Kiernan, V.M. (1995) The Impact of Technology on Organizational Transformations, Paper for MGT 6107, Organizational Theory, available at http://www.mindspring.com/~kiernan/mgt6107.html
Levy, F. and Murnane, R.J. (1996) With What Skills Are Computers a Complement? American Economic Review, American Economic Association, Vol: 86, Iss: 02, pp: 258-62.
Litan, R.E and Rivlin, A.M. (2001) Projecting the Economic Impact of the Internet, The Journal of American Economic Review, Papers and Proceedings of the Hundred Thirteenth Annual Meeting of the American Published Association, Vol: 91, Iss: 02, pp: 313-317, available at http://www.jstor.org/stable/2677780
Morgan, J.M. and Liker, J.K. (2006) The Toyota Product Development System: Integrating People, Process and Technology, 1st Edition, Productivity Press.
Nonaka, I. and Takeuchi, H. (1995) The Knowledge-Creating Company: How Japanese Companies Create the Dynamics of Innovation, Oxford University Press.
Ranadive, V. (1999) The Power of Now: How Winning Companies Sense and Respond to Change Using Real-Time Technology, 1st Edition, McGraw-Hill Osborne Media.
Smith, E.A. (2001) The Role of tacit and Explicit Knowledge in the Workplace, Journal of Knowledge Management, Vol: 05, Iss: 04, pp: 311-321.
Stewart, T.A. (1997) Intellectual Capital: The New Wealth of Organizations, Doubleday, Business and Economics.
Suliman, A. (2002) Knowledge Management: Re-Thinking Information Management and Facing the Challenge of Managing Tacit Knowledge, Journal of Information Research, Vol: 08, Iss: 01, available at http://www.mariapinto.es/ciberabstracts/ingles/gescono.php?pagina=5&criterio=gescono.
TCQ (2006) TCQ Triangle available at http://www.tcqtriangle.com/about-us
White, M. Hill, S.M. Mills, C. and Smeaton, D. (2004) Managing to Change: British Workplaces and the Future of Work, Palgrave Macmillan.
How to Cite
- Papers must be submitted on the understanding that they have not been published elsewhere (except in the form of an abstract or as part of a published lecture, review, or thesis) and are not currently under consideration by another journal published by any other publisher.
- It is also the authors responsibility to ensure that the articles emanating from a particular source are submitted with the necessary approval.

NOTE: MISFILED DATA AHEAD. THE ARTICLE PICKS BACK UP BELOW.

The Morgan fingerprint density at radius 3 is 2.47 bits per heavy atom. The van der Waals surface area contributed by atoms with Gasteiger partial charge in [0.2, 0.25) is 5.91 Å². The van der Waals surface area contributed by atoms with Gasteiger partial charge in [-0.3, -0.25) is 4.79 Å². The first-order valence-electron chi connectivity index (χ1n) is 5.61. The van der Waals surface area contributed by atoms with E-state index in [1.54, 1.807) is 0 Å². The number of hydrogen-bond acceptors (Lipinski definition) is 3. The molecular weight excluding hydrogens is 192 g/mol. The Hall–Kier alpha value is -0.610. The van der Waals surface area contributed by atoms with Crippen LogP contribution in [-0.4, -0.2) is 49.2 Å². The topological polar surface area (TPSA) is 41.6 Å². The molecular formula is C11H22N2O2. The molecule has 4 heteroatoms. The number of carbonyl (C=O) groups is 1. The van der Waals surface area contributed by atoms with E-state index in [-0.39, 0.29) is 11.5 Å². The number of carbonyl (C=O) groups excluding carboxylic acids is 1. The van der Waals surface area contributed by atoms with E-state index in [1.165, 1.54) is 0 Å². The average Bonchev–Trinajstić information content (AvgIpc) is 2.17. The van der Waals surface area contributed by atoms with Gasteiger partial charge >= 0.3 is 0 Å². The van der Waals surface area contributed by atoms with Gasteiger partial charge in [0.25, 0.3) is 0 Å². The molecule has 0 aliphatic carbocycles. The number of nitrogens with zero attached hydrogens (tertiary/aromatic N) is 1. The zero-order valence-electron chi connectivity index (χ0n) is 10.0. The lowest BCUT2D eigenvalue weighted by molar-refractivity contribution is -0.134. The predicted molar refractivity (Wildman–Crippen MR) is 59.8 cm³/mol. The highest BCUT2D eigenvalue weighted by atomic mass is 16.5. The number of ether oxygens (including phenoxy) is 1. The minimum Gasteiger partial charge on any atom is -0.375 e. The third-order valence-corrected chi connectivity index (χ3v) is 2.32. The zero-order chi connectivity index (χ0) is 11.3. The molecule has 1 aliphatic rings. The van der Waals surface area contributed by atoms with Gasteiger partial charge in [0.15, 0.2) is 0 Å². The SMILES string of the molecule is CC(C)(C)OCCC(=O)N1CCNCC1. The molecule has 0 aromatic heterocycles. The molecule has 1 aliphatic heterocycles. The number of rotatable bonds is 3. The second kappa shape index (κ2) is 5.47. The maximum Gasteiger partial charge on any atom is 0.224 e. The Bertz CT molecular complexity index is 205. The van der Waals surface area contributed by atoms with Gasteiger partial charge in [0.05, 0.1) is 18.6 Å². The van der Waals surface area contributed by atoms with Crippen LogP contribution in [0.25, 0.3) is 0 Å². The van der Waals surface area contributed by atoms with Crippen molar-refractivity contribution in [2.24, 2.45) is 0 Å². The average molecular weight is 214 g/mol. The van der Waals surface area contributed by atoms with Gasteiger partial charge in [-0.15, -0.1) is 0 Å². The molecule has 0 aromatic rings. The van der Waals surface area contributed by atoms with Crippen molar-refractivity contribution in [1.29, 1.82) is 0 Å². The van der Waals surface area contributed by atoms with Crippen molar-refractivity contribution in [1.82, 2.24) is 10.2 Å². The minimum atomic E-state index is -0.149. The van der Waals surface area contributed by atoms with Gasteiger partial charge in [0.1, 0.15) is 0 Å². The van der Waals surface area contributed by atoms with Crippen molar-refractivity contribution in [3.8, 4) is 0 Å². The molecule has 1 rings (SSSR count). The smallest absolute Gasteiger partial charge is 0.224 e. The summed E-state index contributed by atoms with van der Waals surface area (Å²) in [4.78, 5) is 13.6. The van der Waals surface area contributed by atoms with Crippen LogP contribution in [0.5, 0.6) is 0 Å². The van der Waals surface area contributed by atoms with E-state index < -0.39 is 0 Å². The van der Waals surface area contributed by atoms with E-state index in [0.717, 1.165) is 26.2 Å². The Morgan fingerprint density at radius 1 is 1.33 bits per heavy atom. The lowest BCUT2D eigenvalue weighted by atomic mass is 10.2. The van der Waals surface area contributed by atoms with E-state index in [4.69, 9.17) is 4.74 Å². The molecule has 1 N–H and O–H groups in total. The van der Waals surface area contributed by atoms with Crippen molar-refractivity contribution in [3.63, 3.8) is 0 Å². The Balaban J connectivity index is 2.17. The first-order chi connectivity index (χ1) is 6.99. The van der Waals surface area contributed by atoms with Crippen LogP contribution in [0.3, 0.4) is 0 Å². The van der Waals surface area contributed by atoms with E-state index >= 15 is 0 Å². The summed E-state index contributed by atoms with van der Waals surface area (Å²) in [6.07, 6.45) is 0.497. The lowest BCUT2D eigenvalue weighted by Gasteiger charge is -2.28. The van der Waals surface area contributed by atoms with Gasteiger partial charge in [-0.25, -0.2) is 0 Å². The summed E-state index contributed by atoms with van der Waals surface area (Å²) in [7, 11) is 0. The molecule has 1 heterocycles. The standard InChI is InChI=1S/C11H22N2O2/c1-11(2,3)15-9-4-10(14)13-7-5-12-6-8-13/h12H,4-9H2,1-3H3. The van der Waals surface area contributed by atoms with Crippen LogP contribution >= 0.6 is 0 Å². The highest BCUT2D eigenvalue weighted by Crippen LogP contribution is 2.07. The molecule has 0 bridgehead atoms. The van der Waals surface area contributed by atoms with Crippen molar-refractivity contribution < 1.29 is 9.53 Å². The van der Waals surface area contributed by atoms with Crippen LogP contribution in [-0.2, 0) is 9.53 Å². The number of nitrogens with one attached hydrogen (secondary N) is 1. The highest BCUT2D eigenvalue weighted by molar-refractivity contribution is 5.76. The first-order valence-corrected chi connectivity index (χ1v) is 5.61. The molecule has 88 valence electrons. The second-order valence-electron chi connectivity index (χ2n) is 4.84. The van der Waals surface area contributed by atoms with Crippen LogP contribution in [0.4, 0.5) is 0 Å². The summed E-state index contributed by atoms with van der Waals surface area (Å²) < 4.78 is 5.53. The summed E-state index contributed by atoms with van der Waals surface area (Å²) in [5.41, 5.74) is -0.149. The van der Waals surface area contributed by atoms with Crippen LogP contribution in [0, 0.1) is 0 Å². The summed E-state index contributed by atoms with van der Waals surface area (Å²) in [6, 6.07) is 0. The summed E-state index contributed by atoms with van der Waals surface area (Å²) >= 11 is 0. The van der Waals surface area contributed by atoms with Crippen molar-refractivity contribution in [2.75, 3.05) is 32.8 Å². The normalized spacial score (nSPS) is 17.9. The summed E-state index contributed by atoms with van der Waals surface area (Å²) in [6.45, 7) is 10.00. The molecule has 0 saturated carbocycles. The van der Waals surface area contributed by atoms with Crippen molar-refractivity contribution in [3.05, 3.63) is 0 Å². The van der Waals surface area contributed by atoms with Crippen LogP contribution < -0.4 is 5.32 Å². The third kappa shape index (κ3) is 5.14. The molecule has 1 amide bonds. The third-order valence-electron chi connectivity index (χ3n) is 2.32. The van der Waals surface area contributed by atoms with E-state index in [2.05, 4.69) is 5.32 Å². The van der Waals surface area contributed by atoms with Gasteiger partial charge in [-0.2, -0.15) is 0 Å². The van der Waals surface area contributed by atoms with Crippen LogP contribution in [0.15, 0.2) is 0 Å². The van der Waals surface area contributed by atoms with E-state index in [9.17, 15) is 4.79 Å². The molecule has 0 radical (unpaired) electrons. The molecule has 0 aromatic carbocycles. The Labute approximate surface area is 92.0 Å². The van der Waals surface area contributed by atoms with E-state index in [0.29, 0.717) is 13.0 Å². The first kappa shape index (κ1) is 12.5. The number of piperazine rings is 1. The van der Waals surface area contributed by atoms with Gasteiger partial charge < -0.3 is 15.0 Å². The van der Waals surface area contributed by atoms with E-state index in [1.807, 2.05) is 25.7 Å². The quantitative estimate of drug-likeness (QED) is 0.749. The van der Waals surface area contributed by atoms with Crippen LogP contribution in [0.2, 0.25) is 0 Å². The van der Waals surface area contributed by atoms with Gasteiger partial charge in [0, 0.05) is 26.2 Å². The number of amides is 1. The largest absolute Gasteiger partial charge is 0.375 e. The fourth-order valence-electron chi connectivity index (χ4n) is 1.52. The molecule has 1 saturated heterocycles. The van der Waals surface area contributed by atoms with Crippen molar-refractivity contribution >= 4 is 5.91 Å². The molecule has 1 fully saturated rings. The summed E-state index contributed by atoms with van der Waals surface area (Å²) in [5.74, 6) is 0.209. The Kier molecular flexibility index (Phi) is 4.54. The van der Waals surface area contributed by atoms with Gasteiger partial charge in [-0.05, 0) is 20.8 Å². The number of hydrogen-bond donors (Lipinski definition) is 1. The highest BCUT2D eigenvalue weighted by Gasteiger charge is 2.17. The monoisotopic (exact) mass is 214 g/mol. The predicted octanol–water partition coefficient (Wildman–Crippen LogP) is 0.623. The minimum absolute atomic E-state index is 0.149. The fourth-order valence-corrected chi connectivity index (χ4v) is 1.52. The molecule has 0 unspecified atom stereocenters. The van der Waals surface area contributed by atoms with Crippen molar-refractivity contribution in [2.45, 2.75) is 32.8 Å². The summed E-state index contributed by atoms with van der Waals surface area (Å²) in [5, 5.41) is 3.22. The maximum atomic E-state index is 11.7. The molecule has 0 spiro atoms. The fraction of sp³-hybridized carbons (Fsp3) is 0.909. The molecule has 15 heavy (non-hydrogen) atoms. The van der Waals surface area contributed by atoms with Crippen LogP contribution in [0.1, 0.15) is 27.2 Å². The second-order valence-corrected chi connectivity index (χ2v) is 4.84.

- The authors warrant that the paper is original and that he/she is the author of the paper, except for material that is clearly identified as to its original source, with permission notices from the copyright owners where required.
- The authors ensure that all the references carefully and they are accurate in the text as well as in the list of references (and vice versa).
- Authors retain copyright and grant the journal right of first publication with the work simultaneously licensed under aÂ Creative Commons Attribution License that allows others to share the work with an acknowledgement of the work's authorship and initial publication in this journal.
- Authors are able to enter into separate, additional contractual arrangements for the non-exclusive distribution of the journal's published version of the work (e.g., post it to an institutional repository or publish it in a book), with an acknowledgement of its initial publication in this journal.
- Authors are permitted and encouraged to post their work online (e.g., in institutional repositories or on their website) prior to and during the submission process, as it can lead to productive exchanges, as well as earlier and greater citation of published work (SeeÂ The Effect of Open Access).
- The journal/publisher is not responsible for subsequent uses of the work. It is the author's responsibility to bring an infringement action if so desired by the author.